Goodbye 2015... Ethics Lessons Learned...

2015 was a terrible year. So much destruction and pain – Paris bombings and terror attack in San Bernardino, natural disasters, shootings, and the list goes on. I lived in Paris for a year and knew some of the places that were attacked. Watching the events unfold made me incredibly sad; especially as I realized how Paris has changed since the time I lived there. It also revealed how naive we could be in thinking we in the US were “safe”.

For me, the year started out with extremely high hopes! I had a full calendar of clients and speaking opportunities and I was excited by the direction I appeared to be going. And then… the retina in my right eye detached. My world shifted instantly, catapulting me into a world of doctors, surgeries, and insurance nightmares. This was on the outside; fears about how my life would change as a result of this vision loss swirled around inside my brain. It was not a pleasant place to be.

I won’t go into the gory details, but this experience has moved me towards education and advocacy on eye health. There were no symptoms, and every single doctor I saw said there is no way to predict retinal detachment. It’s a matter of old age (thanks a bunch) and near-sightedness. The only real symptom to pay attention to is floaters in your eye – if you have them go to an eye doctor and have them checked. A simple laser procedure can repair rips and tears in your eye and possibly prevent more serious issues. Trust me; laser is much better than the alternative.

This experience has also taught me many lessons involving ethics and physical capabilities, some of which I list here in no particular order.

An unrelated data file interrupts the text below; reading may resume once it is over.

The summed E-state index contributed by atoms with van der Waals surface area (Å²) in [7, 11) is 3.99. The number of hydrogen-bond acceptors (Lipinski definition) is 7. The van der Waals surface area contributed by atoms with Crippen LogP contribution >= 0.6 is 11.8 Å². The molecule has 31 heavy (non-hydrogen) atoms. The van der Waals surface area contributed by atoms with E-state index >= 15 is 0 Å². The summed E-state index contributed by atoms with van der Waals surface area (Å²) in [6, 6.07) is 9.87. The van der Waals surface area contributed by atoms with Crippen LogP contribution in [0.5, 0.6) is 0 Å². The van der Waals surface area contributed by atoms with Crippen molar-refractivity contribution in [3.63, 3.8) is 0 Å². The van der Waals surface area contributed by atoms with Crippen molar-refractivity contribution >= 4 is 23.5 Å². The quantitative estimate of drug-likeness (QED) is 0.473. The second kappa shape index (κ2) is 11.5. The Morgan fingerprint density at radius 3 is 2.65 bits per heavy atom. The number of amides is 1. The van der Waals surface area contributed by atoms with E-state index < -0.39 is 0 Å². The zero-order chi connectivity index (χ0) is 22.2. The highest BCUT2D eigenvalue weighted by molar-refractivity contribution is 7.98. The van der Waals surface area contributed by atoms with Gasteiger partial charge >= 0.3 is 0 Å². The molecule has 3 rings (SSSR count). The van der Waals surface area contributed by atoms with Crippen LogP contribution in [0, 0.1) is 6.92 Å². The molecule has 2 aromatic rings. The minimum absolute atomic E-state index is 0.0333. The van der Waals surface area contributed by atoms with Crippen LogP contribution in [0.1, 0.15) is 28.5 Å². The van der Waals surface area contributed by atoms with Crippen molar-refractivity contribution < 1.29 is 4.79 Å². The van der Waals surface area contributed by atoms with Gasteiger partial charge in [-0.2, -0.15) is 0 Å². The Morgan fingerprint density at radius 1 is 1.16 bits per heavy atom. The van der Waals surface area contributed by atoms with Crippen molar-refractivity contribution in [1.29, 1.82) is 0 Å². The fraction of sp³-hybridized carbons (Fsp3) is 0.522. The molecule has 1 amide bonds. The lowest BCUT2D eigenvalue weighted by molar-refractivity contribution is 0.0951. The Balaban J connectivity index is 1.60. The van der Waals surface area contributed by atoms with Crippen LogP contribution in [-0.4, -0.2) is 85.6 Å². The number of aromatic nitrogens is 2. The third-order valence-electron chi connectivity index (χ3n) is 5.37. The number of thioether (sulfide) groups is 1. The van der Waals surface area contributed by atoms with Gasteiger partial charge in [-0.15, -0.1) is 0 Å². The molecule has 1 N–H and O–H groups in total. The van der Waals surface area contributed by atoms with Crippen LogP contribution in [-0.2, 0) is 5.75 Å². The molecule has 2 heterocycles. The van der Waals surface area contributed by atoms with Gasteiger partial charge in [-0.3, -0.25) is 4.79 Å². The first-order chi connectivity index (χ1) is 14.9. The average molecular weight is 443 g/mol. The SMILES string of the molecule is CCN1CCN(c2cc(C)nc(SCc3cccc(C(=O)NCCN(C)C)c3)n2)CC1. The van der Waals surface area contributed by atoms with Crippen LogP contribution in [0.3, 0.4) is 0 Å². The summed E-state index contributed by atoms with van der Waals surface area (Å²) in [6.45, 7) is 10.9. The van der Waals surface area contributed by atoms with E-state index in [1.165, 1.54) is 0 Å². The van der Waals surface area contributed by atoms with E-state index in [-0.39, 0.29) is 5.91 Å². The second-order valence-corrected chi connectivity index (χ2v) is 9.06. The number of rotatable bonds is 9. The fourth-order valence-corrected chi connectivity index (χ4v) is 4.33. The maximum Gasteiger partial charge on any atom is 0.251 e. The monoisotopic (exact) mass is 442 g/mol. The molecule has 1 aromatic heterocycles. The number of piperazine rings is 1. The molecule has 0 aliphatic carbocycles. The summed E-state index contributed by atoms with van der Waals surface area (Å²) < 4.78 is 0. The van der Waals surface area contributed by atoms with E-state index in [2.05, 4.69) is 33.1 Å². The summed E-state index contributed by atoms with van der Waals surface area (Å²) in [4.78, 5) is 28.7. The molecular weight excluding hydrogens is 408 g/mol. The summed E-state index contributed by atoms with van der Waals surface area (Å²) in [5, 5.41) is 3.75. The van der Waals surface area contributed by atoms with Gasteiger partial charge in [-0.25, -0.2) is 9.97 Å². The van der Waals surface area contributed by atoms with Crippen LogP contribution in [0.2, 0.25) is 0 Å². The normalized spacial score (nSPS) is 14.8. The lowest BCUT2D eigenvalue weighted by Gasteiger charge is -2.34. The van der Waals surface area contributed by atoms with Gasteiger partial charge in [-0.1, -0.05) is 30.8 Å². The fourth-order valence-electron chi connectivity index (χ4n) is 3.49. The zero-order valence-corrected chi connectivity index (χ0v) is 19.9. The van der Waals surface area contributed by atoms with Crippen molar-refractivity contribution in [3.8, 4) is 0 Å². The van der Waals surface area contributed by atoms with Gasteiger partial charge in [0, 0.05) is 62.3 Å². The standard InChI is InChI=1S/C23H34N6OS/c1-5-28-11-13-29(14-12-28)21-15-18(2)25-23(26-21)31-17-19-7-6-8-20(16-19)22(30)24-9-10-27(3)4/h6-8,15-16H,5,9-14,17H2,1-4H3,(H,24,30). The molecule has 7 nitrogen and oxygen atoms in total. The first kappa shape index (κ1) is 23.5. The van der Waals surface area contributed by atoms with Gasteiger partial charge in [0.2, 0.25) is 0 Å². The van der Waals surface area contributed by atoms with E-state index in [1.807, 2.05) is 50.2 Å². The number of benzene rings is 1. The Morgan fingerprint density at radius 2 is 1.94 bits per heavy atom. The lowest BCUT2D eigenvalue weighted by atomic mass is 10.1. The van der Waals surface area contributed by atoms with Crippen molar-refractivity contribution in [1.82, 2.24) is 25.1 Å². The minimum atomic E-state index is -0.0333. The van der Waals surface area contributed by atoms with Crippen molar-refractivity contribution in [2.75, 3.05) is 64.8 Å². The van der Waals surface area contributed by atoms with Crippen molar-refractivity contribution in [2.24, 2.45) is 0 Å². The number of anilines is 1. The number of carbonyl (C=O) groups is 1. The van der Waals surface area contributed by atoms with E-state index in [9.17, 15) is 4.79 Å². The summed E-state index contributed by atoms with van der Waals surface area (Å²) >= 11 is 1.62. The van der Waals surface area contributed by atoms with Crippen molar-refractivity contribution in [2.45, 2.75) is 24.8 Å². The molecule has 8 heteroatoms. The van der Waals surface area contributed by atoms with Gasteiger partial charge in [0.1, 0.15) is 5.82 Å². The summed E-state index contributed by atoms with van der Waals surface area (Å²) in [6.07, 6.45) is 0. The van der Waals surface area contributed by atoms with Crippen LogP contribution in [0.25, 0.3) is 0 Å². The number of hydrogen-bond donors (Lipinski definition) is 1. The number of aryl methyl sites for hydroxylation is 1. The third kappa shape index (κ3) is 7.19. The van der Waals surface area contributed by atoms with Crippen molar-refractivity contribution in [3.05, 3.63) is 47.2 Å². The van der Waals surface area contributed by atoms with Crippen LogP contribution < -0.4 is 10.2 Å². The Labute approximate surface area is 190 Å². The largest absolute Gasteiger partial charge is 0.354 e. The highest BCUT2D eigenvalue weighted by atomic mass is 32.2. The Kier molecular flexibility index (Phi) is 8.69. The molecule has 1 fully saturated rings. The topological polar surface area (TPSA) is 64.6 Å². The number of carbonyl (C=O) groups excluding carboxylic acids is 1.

• I have incredible friends. (Rebecca and Joyce, and so many others)
  • It is difficult for me to ask for and receive help.
  • There is a difference between being “in network” and merely accepting insurance.
  • You will never get a return on your investment in insurance unless mandated by law.
  • I do not like having my choices dictated by anyone, least of all insurance companies.
  • Doctors should be chosen not only for their technical skills but also their office administration. Bad administration is worse than a doctor with poor skills.
  • I now have to pace myself. I can only work an hour or two on the computer before my eyes get tired.
  • Patience is a four-letter word… and it is something I ask for help with every single day.
  • I am grateful for my eyesight.

Goodbye 2015.  I thought you’d never end!  Finding the true lessons from this experience and understanding why this happened is my intention. I’m still not there yet but I’m now a lot more focused on the effective use of my time. And at finding peace with my new reality.
Happy New Year! May 2016 be a much better year for all of us, in every way.

Back to Top